Lockdown week 10: That’s life…

Sunday 31 May 2020

My parents may have been member of the Elgar Society, but they were also huge fans of iconic Rat Pack singer Frank Sinatra. He was the soundtrack to my Dad’s wake and this week, as I hear Small Boy jazz-handing his way through the intro to ‘That’s Life’ it starts to lift my mood…

I am in need of a small morale boost because Week 10 of lockdown does not start well. I get turned down for a job. An exciting, challenging new role, featuring travel, data and lots of writing is dangled before my eyes and then snatched away. I think I’d be pretty good at it, but I do accept that, in an online interview from my kitchen, I struggled to sparkle.

Rejection! Always such a blow. And so I resolve to set aside a little time to indulge in disappointment before picking myself up again.

Space to be gloomy, however, in a socially distanced world? Well it’s tricky! There’s no pub to retreat to. No rehearsal to take my mind off things. No long drive – well unless I masquerade as a senior government aide! Nowhere in the house to escape from my children and their volley of teen-centric demands. My only option is to go out for a run. So I do. I am out for over an hour. And as my feet pound the pavement, round and round in my head, Frank cheers me on,

But I don’t let it, let it get me down
‘Cause this fine ol’ world, it keeps spinning around
…”

And do you know what, Ol’ Blue Eyes, you are right! The uplifting anthem seems to chase away the cloud of negative thoughts and clear my brain for recharge. Is it the familiar, easy melody? Is it the fit of the lyrics ? Is it merely an overdose of exercise endorphins? Is it simply the joy that comes from a precious 70 minutes to myself? I cannot say. What I an certain about however, as I eventually sink in sweaty relief onto my sofa, is that I feel better. Not just about the job but also better about the the last 10 weeks, the scary prospect of the next chapter of Covid and careering on through life itself.

The ups and downs, and let’s be honest the last couple of months have dealt up plenty of both, will keep coming. But, mirroring my run, for every uphill struggle, eventually there will be a glorious downhill. All around, living, loving, time itself; they play on, inviting us to join them and add to the tune. It feels suddenly reassuring to be just a little part of something much bigger.

Tomorrow the calendar page announces that 2020 has made it to June. Here’s hoping that when it comes to the first month of Summer that Frank is singing for us all…

That’s life
That’s what all the people say
You’re riding high in April
You’re shot down in May
I know I’m gonna change that tune
When I’m back on top in June
..”

(That’s Life : Dean Kay and Kelly Gordon circa 1963)

Lockdown week 4: Struggling…

Saturday 18 April 2020

Has is really been only 4 weeks? I am struggling …

During the first 2 weeks of Lockdown I was working. It was busy. It was challenging. It was creative; rethinking how to operate with most pupils and staff working from home. It felt strange and scary but very fulfilling. At home, the girls dyed their hair and ordered yoga mats. Small boy grew (and grew) his curly locks, jacked the basket ball stand ever higher and actually did quite a lot of school work. My brother rallied the entire family with Bingo, The Grand National and Quiz night on Zoom. And I felt optimistic about us sailing through these strange new times.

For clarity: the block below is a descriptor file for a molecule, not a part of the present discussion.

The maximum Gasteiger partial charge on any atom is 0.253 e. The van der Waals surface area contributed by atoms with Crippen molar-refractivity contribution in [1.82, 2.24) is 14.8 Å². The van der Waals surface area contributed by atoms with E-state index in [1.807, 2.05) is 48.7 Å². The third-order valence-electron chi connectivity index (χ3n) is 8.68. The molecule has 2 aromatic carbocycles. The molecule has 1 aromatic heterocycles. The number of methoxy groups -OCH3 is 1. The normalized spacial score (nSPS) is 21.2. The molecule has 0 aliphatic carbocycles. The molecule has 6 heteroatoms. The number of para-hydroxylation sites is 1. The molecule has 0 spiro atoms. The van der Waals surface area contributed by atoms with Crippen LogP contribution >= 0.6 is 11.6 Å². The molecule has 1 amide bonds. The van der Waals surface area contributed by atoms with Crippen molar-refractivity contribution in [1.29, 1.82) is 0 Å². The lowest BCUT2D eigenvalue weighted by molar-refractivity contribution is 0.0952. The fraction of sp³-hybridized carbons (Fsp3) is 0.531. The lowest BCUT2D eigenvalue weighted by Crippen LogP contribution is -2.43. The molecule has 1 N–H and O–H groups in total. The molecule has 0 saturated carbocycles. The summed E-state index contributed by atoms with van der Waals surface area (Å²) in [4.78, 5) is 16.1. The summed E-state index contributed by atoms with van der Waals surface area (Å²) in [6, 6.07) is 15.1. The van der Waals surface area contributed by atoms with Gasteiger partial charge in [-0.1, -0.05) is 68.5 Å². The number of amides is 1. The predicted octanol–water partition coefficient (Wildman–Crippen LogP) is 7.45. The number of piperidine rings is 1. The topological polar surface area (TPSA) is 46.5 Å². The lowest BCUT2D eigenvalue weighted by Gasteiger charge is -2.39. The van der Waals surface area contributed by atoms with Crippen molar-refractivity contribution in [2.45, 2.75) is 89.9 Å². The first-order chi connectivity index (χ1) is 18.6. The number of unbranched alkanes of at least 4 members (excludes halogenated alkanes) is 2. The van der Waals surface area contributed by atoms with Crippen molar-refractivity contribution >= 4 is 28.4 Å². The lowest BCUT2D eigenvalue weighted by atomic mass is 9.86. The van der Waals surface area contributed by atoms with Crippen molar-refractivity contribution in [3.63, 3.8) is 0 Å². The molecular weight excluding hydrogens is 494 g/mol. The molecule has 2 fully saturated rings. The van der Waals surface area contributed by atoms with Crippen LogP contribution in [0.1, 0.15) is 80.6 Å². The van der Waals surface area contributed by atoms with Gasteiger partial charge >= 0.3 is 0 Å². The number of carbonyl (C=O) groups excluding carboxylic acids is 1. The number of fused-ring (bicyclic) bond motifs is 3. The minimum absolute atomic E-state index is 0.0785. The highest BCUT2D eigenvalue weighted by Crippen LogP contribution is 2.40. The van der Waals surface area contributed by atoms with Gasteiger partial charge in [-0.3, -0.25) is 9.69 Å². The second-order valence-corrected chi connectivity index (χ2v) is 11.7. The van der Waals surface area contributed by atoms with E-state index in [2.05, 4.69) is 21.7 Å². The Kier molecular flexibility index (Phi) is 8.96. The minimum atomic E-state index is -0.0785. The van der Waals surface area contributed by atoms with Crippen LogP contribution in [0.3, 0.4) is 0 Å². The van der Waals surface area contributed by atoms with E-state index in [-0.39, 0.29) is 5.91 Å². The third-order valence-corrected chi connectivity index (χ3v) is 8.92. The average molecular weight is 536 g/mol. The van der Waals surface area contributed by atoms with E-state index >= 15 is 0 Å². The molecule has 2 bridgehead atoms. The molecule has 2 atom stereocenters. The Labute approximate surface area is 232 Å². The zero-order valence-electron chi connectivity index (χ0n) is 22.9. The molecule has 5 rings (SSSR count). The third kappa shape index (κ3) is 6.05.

Then came the Easter Holidays … on Lockdown. The sun shone, the alarm was switched off, all structure fell away and it should have been idyllic. But, unable to go out, unable to meet friends, unable to do anything ‘non-essential’ everyday quickly became much like the one before and I began to find the going incredibly tough. The Government experts advocated exercise, so I ran most days. On social media, friends were cooking, cleaning and revamping so I tried those too. I baked. I spent hours spring cleaning cupboards and organising ‘useful string’, matches and batteries into recycled plastic tubs. I queued on DIY sites to order paint and rollers. I even washed the cutains! And it all used up a few hours but it didn’t lift my mood. Jobs I’d normally squeeze in between doing things that make me happy , had suddenly become the focus of the day … and I was lost.

And I still am. I know how important it is to stay at home. I am horribly aware, that those battling this cruel illness would swap their situation for mine in a breath. I do give thanks each day that my children are, up to this moment, safe and well. Nonetheless my dial is resolutely stuck on ‘sad and low’ at the moment. I love my teens, but I also miss adult company. It is really not a great time to be a single parent.

I do have my kids however. The girls, in particular, have been far more upbeat than me. My eldest found a ‘Make me a Cocktail’ app and we mixed delightful drinks for our sunny garden which was fun. Prom-dress daughter insisted that we preserve ‘Take-Away Friday’ and this week we even found a chippy to deliver, which was heavenly. So I resolve follow their example, get a grip, get inventive and rethink how I handle the next 3 weeks . I need a way to make the days count, as opposed to just counting the days. I need even more of their inspiration …

No time … for a change?

Saturday 7 March 2020